By Seth Onyango, bird
Tilapia is the fish of choice as Africa looks to replenish its food basket amid a population growth rate of more than 2.5% per annum.
More tilapia are finding their way onto African plates – and palates – as rapid population growth in Africa fuels demand for locally-produced fish and opening up a multi-billion dollar market for ‘aquapreneurs’.
Aqua-Spark’s new Aqua Insights report shows the continent will consume up to 29 million tonnes annually by 2050, up from the current 10 million tonnes.
It represents a 190% jump in demand against 86.57% projected population growth in Africa which is expected to hit 2.5 billion in the period under review.
On the menu is farmed tilapia, a freshwater fish, which according to Aqua-Spark, “offers a scalable, sustainable and affordable means of feeding the region’s growing population”.
“While freshwater fish is entirely consumed within sub-Saharan Africa, a portion of marine fish production, around 1 million metric tonnes, is exported. Local production is complemented by 1-2 million metric tonnes of imported fish,” reads Aqua Insights in part.
“We don’t doubt that farmed tilapia production in sub-Saharan Africa will grow,” Willem van der Pijl of Aqua-Spark said.
“Demand for fish will far exceed the 10 million metric tonnes of today and by 2050 may reach between 16-29 million metric tonnes per year. Due to overexploitation, wild catch can’t be increased, and thus won’t be able to meet the additional demand. We believe that aquaculture production will have to accelerate and have identified tilapia to be the fish to do so: it’s scalable and it’s healthy, sustainable, and affordable.”
Aqua Insights shows tilapia is currently the second-most farmed fish in the world and the most farmed fish in Africa.
“Although many tilapia species are native to sub-Saharan Africa, the region’s farmed tilapia production is negligible compared to major producers such as Brazil, China, and Egypt,” says the report.
China, which first introduced tilapia farming commercially in the 1980s, has seen production grow from almost nothing to 1.8 million tonnes in 2019. However, conditions for growing the fish in Africa – its native habitat – are optimal and there is huge potential to grow the sector. Egypt currently produces the most tilapia by far in Africa and is the sixth largest producer in the world, vaulting past Norway and Chile in overall fish farming production. The north African country has some 115,000 hectares of fish farms and produces over 1 million tonnes of tilapia per annum, according to thefishsite.com, at an annual increase of some 8% over the past decade.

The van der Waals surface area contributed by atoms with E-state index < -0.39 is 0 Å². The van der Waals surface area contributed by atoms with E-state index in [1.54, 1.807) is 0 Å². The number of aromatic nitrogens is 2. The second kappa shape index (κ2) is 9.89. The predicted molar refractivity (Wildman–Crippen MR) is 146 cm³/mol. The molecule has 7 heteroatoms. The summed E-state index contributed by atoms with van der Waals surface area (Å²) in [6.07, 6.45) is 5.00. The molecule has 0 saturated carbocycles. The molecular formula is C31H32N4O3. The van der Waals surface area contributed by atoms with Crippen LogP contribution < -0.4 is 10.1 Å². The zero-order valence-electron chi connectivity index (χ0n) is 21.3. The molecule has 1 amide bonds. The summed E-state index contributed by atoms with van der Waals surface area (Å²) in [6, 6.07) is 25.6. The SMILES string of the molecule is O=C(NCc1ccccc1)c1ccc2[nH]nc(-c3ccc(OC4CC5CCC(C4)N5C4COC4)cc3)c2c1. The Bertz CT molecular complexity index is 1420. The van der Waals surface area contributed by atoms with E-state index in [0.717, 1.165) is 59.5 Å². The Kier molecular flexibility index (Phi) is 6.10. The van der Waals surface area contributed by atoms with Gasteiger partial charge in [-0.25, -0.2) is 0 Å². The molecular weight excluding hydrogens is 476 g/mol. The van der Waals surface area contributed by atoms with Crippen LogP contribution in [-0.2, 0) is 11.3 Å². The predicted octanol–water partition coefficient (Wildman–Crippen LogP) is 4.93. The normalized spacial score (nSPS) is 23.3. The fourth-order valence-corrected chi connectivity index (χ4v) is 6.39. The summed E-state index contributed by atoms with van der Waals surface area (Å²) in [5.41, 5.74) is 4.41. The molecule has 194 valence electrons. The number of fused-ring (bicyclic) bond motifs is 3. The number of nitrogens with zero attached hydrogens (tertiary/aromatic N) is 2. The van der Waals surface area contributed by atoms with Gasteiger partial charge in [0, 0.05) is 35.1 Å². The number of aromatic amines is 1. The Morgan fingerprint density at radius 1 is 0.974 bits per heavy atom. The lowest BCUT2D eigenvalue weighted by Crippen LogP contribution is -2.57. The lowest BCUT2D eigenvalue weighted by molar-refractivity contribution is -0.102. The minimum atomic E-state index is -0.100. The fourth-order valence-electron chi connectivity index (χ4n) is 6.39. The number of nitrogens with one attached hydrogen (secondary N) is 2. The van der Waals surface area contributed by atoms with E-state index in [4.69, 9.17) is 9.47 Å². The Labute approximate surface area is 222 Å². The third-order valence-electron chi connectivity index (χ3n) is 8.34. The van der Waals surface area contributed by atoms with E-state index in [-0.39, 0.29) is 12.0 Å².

However, there is plenty of room for growth in other counties. A 2019 WorldFish study found that if the aquaculture sector in Africa continues on its current path, the per capita consumption of fish would gradually decline from 10kg to 7.7kg by 2050 because population growth would exceed food production and income levels.
“With fishermen reportedly being confronted with declining catches due to depleting wild stock, the production of wild-caught fisheries may flatten or even drop soon. Fishermen are therefore not in the position to meet the foreseen surge in demand,” Aqua Insights further says.
It is on that premise that investors are being urged to inject cash into aquaculture, with experts exuding confidence that the return on investment will be substantial.
Aquaculture presents an opportunity for increasing fish production in the face of growing demand for inland aquatic protein and limited scope for expanding wild fishery harvests.
Aqua Shark plans to launch a fund in the last quarter of the year dubbed Aqua Shark Fund, dedicated to aquaculture on the continent.
It will initially close at 50 million US dollars and will grow to 300 million US dollars over the next six to eight years.
“This will kickstart the first phase of development: the most fundamental investments will be made to further develop the framework for the growth of sub-Saharan Africa’s aquaculture sector.
But Aqua-Spark notes that the challenge is that commercial tilapia producers in Africa are still struggling to compete with the cheaper Chinese small-sized tilapia.
“To expand their market reach, commercial producers could look down the chain in a bid to enter the space occupied by those providing the cheaper small-sized fish to the urban poorest,” it says in the Aqua Insights report.
“Or they could look up the chain and attempt to supply the more exclusive, large-sized fish to the wealthy few. But perhaps where commercial tilapia producers in sub-Saharan Africa really need to focus their attention is on the middle ground occupied by the urban middle class and compete with another protein entirely: chicken.”